by Sandra Park, ACLU Women’s Rights Project
Last year in Norristown, Pa., Lakisha Briggs’ boyfriend physically assaulted her, and the police arrested him. But in a cruel turn of events, a police officer then told Ms. Briggs, “You are on three strikes. We’re gonna have your landlord evict you.”
Yes, that’s right. The police threatened Ms. Briggs with eviction because she had received their assistance for domestic violence. Under Norristown’s “disorderly behavior ordinance,” the city penalizes landlords and tenants when the police respond to three instances of “disorderly behavior” within a four-month period. The ordinance specifically includes “domestic disturbances” as disorderly behavior that triggers enforcement of the law.
After her first “strike,” Ms. Briggs was terrified of calling the police. She did not want to do anything to risk losing her home. So even when her now ex-boyfriend attacked her with a brick, she did not call. And later, when he stabbed her in the neck, she was still too afraid to reach out. But both times, someone else did call the police. Based on these “strikes,” the city pressured her landlord to evict. After a housing court refused to order an eviction, the city said it planned to condemn the property and forcibly remove Ms. Briggs from her home. The ACLU intervened, and the city did not carry out its threats and even agreed to repeal the ordinance. But just two weeks later, Norristown quietly passed a virtually identical ordinance that imposes fines on landlords unless they evict tenants who obtain police assistance, including for domestic violence.
Today, the ACLU, ACLU of Pennsylvania, and the law firm Pepper Hamilton filed a federal lawsuit on behalf of Ms. Briggs, challenging the ordinance. These laws violate tenants’ First Amendment right to petition their government, which includes the right to contact law enforcement. They also violate the federal Violence Against Women Act, which protects many domestic violence victims from eviction based on the crimes committed against them, and the Fair Housing Act, which prohibits discrimination based on sex and was enacted 45 years ago this month. The ACLU has long arguedthat evictions based on domestic violence can discriminate against women, because such evictions are often motivated by gender stereotypes that hold victims responsible for the abuse they experience and because the vast majority of victims are women.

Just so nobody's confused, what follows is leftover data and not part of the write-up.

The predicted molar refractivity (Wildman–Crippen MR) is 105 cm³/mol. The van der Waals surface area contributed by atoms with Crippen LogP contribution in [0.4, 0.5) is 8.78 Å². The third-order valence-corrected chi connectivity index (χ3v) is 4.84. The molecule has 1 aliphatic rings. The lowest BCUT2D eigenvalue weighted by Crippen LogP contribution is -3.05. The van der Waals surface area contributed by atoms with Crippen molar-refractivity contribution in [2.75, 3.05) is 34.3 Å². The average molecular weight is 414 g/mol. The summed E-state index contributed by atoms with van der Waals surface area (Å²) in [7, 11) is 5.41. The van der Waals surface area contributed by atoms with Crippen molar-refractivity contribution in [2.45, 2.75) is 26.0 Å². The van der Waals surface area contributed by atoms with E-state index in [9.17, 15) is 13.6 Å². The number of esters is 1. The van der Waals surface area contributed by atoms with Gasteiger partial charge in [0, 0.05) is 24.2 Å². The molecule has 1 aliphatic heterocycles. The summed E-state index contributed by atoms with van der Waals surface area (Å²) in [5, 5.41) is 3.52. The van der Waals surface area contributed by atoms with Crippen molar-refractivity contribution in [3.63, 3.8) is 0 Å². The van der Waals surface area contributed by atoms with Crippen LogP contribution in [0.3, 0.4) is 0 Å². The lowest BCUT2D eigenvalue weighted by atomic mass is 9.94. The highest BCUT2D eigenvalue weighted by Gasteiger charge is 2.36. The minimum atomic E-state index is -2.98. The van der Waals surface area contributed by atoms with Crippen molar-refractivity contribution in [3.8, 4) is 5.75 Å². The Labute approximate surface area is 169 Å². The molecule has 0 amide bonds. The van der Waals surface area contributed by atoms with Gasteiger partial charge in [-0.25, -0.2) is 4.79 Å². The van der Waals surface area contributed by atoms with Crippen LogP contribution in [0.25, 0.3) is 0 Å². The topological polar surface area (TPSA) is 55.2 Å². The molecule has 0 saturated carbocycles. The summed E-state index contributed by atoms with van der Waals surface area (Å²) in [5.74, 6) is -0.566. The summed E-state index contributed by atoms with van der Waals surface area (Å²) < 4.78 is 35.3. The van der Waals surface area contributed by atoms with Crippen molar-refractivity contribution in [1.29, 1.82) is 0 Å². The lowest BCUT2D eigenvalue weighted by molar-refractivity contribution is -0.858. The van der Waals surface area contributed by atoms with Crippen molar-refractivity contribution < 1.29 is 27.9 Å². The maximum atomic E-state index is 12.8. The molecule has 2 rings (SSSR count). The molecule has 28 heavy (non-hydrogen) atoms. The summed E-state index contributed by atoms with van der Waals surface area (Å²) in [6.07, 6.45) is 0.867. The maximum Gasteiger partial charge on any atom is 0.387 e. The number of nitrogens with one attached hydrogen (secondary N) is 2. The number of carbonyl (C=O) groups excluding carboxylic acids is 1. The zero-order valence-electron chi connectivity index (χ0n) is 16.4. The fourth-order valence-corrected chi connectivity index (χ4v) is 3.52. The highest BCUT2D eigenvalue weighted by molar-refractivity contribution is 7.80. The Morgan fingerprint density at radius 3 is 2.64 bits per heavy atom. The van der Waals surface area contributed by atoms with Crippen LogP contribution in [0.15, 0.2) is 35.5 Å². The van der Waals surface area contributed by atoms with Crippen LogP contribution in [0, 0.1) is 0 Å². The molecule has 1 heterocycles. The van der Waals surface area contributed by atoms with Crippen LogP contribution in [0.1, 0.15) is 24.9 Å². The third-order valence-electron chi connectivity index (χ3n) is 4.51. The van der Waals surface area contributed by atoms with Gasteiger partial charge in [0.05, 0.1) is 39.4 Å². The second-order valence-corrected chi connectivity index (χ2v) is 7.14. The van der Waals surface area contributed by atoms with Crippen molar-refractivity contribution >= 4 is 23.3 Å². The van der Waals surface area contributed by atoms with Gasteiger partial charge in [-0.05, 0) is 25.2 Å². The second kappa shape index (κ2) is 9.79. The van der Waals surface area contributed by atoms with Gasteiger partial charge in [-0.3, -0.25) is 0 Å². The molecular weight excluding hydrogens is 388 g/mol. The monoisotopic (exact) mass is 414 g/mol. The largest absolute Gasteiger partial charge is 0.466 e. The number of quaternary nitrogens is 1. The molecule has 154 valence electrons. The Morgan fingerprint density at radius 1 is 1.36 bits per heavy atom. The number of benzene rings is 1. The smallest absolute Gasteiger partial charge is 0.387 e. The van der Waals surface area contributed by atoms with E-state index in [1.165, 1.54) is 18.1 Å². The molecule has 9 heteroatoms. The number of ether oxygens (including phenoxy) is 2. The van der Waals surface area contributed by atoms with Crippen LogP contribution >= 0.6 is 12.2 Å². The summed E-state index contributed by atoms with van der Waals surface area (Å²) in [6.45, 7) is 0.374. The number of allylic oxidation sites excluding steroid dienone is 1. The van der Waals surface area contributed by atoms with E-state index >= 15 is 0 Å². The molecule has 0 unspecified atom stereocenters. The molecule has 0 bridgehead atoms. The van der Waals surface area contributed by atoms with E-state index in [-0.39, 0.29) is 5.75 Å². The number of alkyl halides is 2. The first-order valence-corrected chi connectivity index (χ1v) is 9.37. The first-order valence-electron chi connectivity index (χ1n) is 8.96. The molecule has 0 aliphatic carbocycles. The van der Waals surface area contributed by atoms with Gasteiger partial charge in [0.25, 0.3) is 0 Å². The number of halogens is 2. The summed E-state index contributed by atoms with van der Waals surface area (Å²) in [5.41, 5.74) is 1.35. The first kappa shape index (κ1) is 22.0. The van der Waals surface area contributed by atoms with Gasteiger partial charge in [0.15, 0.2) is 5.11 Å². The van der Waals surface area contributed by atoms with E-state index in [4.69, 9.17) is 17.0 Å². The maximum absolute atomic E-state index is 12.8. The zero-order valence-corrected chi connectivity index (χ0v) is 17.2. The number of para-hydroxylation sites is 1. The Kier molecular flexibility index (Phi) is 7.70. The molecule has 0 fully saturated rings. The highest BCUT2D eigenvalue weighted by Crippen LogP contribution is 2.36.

Norristown is not alone. Cities and towns across the United States have similar laws, sometimes referred to as “nuisance ordinances” or “crime-free ordinances.” We represented a domestic violence victim in Illinois, who after years of experiencing abuse, decided to reach out to the police for the first time. The police charged her husband with domestic battery and resisting arrest. Yet only a few days later, the police department sent her landlord a notice, instructing the landlord to evict the victim under the local ordinance based on the arrest. The message was clear: Calling the police leads to homelessness.
A recent studyof Milwaukee’s nuisance ordinance showed that domestic violence was the third most common reason that police issued a nuisance citation, far above drug, property damage, or trespassing offenses. The study also established that enforcement of the ordinance disproportionately targeted African-American neighborhoods. The result? Women of color, like Ms. Briggs, were less able to access police protection.
Effective law enforcement depends on strong relationships between police and members of the community. These ordinances undermine that trust, by punishing victims who call 911 and coercing them to endure escalating violence in silence. Even worse, Norristown reports that domestic violence victims make up 20 percent of its homeless population. In order to reduce domestic violence and homelessness, Norristown should repeal the ordinance, and keep it off the books for good. And other towns that are considering enacting or enforcing these ordinances should learn the same lesson.
Cross-posted on the national ACLU’s Blog of Rights.